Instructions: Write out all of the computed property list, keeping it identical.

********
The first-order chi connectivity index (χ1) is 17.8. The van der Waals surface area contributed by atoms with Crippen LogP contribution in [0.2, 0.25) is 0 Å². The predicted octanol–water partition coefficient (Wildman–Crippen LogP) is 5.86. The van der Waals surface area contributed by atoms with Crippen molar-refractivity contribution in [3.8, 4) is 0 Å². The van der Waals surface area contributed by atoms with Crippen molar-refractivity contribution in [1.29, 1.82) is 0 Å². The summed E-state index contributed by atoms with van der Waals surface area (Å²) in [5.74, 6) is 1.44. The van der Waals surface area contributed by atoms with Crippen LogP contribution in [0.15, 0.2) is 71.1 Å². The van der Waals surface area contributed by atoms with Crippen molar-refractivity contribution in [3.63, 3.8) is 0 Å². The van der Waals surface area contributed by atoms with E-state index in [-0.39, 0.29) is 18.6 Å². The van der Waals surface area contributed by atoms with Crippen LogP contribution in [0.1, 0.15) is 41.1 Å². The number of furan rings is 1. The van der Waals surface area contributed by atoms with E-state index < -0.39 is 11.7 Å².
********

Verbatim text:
The first-order chi connectivity index (χ1) is 17.8. The van der Waals surface area contributed by atoms with Crippen LogP contribution in [0.2, 0.25) is 0 Å². The predicted octanol–water partition coefficient (Wildman–Crippen LogP) is 5.86. The van der Waals surface area contributed by atoms with Crippen molar-refractivity contribution in [3.8, 4) is 0 Å². The van der Waals surface area contributed by atoms with Crippen molar-refractivity contribution in [1.29, 1.82) is 0 Å². The summed E-state index contributed by atoms with van der Waals surface area (Å²) in [5.74, 6) is 1.44. The van der Waals surface area contributed by atoms with Crippen LogP contribution in [0.15, 0.2) is 71.1 Å². The van der Waals surface area contributed by atoms with Crippen molar-refractivity contribution in [3.63, 3.8) is 0 Å². The van der Waals surface area contributed by atoms with E-state index in [-0.39, 0.29) is 18.6 Å². The van der Waals surface area contributed by atoms with Crippen LogP contribution in [0.1, 0.15) is 41.1 Å². The number of furan rings is 1. The van der Waals surface area contributed by atoms with E-state index < -0.39 is 11.7 Å².